In a move that may raise questions for those who believe, on secular and religious grounds, in a clear distinction between religion and the state, Christian ministers in Northern Ireland are accompanying police patrols in tough areas.
But those involved in the plan stress that its aim is to build trust and break down suspicion in communities, rather than to introduce an explicitly religious component into policing.
In the first ever scheme of its kind, police officers in County Tyrone to be accompanied on their beats by Catholic and Protestant clergy.
The idea came from the police themselves, in an attempt to overcome mutual suspicion rooted in the sectarian history of policing in the province.
Ministers are being asked to go with constables on Friday and Saturday nights on the streets of Strabane to see the risks and difficulties they encounter.
The project, called ‘Faith in Policing’, intends to nurture a growing relationship between clergy and the police to tackle community problems and issues.
Inspector Graham Dodds, who is behind the scheme, told the BBC last week that there is a lot of sectarian tension and alcohol-related crime in the area. “So we are hoping to make use of the existing good relations with the churches in Strabane.”
The move comes following the historic withdrawal of British troops from operation in Northern Ireland after 38 years, and the establishment of a democratic assembly headed by DUP chief Ian Paisley and Sinn Fein’s Martin McGuiness.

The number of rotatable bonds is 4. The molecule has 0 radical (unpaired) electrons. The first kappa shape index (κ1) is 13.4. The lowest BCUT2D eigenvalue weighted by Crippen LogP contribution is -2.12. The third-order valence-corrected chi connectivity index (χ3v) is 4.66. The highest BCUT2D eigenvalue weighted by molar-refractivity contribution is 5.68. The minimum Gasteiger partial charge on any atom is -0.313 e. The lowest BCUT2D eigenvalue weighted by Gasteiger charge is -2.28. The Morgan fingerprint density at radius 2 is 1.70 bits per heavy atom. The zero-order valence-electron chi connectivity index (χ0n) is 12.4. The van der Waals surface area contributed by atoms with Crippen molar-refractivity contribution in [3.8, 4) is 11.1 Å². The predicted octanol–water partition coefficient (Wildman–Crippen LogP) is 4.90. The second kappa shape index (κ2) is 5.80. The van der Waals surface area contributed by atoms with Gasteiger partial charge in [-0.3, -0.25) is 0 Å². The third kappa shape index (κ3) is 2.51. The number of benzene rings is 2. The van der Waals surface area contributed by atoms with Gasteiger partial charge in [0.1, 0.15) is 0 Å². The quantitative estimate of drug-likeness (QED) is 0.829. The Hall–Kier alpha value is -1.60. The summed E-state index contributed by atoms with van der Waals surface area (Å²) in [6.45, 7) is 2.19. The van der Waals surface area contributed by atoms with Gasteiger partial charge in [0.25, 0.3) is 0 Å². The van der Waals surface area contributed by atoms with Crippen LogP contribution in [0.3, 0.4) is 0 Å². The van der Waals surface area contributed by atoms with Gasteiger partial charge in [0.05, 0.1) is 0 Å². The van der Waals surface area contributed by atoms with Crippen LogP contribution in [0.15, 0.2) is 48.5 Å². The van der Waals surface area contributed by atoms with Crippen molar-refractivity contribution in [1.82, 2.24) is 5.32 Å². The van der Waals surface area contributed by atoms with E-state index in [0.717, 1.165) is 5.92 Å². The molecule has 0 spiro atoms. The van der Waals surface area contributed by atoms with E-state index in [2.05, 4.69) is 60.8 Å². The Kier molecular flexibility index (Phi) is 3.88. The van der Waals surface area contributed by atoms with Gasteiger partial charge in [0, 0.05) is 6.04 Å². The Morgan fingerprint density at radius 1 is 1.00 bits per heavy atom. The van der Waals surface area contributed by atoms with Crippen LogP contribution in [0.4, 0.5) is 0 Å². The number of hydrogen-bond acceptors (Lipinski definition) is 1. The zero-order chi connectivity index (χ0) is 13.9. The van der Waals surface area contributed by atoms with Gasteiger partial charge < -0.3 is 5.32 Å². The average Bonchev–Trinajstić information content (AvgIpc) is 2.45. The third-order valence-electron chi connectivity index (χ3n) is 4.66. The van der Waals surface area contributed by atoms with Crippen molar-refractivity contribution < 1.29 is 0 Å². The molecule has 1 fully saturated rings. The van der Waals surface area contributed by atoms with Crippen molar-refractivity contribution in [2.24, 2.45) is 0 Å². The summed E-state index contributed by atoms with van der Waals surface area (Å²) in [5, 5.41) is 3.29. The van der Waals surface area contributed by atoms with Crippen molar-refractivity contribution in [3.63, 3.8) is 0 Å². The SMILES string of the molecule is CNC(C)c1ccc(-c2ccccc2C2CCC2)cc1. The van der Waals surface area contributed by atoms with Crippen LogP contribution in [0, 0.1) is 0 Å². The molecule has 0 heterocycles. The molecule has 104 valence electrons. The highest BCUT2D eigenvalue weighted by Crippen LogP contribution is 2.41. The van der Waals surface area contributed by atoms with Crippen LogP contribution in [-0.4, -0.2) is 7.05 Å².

Dodds explained: “We can outline what the social consequences of incidents are and speak to the local parish priest or local minister to see what can be done through the pulpit or parish magazine.”
He added: “Since Christmas, there has been a dramatic drop in sectarian violence and I attribute that in part to that tremendous effort between the police and the churches. We would like to see clergy go out with officers on patrol in Strabane on Friday or Saturday nights to see the real social problems we face.
The police chief stresses that the plan is not intended to incorporate clergy into policing structures or to silence their capacity to act critically. "We are not asking them to be apologists - if they see us doing something wrong then I want them to please tell us and we can adapt the way we do things."
Inspector Dodds says that there has been a very positive response from churches in Strabane and that the police will be consulting their own authorities about the development of scheme.
“The main aim for this is getting crime figures down,” he stressed. “It’s a matter of what works for the interests of the community.”
Ministers will receive regular e-newsletters for distribution to congregations, while local clergy will be appointed as police chaplains to their local stations across the district on a voluntary basis.
It is not yet clear whether the scheme will be extended to representatives of other faith communities and non-religious civic groups. The downward trend in inter-Irish sectarianism has been accompanied by a growth of racism towards migrant and black people in some areas.
The British army officially ended its operations (what nationalists saw as occupation) in Northern Ireland at the end of July 2007. It once had 106 bases and 27,000 troops in the region. The remaining 5,000 soldiers are being re-assigned to overseas duties.